They have weekly calls where they check on status, see what’s happening, and ensure they all have the pulse of what’s going on. Everyone has core responsibilities, but they all chime in on various topics from time to time.

They have a feature roadmap that they would like to see. After each release, they review items to call down as priorities.

“Our quarterly releases cadence ensures a good pace and keeps us moving forward. Because of our relationship with OffSec, we always work closely with penetration testers who are in the field and give us regular feedback on what is and what is not helpful for them, features they would like to see, and so on. And of course there is community feedback – it is always valuable to know where effort is best placed,” he added.

“We have the forums, bug tracker, documentation, and git as opportunities for individuals to make their needs known or even contribute to accomplishing whatever it is they are requesting. Self-empowerment of the user base is critical to Kali’s ability to scale as we continue to grow and move forward.”

Sustainability and future plans

O’Gorman took over ownership of the Kali project from Mati Aharoni, the (now retired) founder of Offensive Security and one of the original developers of BackTrack and Kali.

“This was nothing but an honor and one I took with a humbling sense of responsibility,” he noted. “Growing up in open source, seeing the impact it has to the world and knowing the importance of Kali in the information security space, I knew that the team and I are caretakers that have a responsibility to nurture the project forward.”

Part of the effort is focused on keeping the project sustainable, and making use of services – such as the donated content delivery network from CloudFlare, the professional hosting from GitLab, and others – is crucial.

Opening Kali up to more for community contribution is another of their goals. In the more immediate future, the project’s plan is to move the Kali Tools into git and make public a roadmap and project management.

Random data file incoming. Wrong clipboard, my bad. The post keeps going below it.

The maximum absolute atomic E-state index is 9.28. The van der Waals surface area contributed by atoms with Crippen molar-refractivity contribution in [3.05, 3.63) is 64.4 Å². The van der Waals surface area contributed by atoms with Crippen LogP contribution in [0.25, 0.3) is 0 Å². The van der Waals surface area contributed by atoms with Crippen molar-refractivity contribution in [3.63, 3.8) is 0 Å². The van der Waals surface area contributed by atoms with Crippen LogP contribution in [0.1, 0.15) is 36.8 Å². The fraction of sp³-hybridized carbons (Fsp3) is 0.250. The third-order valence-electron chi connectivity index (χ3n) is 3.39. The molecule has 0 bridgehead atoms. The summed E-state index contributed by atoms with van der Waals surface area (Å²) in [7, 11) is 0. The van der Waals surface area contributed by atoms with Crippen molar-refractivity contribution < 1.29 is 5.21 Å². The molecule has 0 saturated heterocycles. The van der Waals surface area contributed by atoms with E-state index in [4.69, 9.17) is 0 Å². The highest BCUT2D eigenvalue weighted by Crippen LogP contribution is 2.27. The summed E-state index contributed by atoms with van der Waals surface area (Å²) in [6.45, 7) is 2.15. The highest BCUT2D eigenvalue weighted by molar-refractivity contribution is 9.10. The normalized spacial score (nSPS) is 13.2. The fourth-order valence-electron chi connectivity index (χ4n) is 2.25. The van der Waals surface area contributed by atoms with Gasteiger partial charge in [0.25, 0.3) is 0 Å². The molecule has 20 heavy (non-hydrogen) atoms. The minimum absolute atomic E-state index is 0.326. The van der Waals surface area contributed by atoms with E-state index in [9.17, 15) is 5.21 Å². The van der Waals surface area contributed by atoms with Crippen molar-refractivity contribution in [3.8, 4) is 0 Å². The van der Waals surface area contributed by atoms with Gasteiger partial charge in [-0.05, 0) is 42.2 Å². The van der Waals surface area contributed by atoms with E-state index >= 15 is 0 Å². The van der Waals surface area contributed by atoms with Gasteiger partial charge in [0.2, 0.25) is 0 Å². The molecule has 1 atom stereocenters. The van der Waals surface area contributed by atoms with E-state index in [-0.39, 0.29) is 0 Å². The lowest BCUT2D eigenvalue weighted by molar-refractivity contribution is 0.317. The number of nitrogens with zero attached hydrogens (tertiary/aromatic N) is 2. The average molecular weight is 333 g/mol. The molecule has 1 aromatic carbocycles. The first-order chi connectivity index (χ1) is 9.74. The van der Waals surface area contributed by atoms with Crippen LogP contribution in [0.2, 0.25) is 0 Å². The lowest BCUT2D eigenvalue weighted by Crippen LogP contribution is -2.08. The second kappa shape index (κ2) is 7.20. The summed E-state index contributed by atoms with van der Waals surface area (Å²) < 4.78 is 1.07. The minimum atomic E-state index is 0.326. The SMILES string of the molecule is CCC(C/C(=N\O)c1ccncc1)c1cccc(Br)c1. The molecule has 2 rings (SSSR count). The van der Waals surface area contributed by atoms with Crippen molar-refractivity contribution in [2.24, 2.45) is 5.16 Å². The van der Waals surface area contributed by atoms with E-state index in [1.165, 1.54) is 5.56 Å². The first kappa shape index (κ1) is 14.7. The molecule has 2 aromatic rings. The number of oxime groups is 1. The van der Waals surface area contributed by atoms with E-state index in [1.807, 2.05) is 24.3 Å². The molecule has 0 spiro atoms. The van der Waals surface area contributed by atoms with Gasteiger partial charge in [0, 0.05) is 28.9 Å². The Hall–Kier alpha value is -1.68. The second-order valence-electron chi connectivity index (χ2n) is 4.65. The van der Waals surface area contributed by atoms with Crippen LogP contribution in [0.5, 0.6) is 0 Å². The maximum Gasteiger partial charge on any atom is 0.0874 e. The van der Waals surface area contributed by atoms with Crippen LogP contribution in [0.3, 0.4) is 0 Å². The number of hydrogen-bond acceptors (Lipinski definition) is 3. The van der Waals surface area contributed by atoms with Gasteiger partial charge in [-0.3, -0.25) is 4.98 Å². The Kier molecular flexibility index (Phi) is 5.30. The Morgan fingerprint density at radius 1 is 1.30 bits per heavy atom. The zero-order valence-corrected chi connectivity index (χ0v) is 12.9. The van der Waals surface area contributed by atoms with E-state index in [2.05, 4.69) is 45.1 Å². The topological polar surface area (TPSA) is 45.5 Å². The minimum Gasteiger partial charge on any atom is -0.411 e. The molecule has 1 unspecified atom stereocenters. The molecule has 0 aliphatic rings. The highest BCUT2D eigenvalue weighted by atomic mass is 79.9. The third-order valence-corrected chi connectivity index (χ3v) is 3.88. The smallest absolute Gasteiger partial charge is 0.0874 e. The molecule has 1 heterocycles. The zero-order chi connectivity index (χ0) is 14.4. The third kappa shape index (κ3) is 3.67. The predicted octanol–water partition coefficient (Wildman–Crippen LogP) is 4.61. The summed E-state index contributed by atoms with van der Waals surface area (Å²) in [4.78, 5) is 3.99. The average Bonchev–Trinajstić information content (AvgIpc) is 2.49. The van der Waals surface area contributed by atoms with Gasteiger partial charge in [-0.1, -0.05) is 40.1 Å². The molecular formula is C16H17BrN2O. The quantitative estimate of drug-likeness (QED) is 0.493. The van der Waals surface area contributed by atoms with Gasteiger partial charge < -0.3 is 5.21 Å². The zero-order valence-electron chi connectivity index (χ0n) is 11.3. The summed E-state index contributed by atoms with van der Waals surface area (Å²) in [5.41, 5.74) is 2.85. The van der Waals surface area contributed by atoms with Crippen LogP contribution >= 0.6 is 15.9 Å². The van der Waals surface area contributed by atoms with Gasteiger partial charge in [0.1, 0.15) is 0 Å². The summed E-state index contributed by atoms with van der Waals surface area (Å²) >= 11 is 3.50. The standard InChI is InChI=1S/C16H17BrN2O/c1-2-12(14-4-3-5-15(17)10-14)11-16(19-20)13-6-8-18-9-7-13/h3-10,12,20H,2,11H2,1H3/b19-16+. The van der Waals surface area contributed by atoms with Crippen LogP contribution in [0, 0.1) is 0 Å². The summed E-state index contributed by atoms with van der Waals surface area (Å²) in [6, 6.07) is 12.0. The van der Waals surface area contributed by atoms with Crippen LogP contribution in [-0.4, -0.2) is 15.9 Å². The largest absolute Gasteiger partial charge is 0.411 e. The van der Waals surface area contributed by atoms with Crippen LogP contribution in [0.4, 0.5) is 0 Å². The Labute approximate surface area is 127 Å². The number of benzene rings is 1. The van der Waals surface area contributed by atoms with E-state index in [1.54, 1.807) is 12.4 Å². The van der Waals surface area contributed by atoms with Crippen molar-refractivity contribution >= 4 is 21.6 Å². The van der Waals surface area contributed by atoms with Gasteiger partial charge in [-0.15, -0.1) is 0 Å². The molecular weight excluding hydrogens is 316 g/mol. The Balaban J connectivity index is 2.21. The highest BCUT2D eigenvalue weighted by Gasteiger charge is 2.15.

As to the distro itself: they are just starting up the cycle to build toward 2020.2 and are looking at:

  • Automation of cloud releases
  • More/new ARM device support
  • More documentation
  • Updating NetHunter to newer versions of Android
  • Improving continuous integration with upstream Debian packages, and more.

As to the direction in which we can expect Kali to evolve in the coming years, O’Gorman says it’s really hard to say.

“I will admit that I don’t like to over plan in areas that I know will change before we get a chance to implement due to the wasted cycles that it creates. As long as we are heading ‘north,’ I don’t need to know the specific roads that we will take along the way,” he noted.

“On the broad strokes, I want to see Kali continue to meet the needs of being the industry-standard penetration testing platform. I want to see the pathway for community interaction continue to grow so the development of Kali is not dependent on just the core team. I want to see the quality continue to increase, the device support continue to grow, the user experience continue to be industry-leading. And I want to be able to be responsive to industry trends and directions along the way.”

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Kali Linux evolution: What’s next for the open source pentesting Linux distro?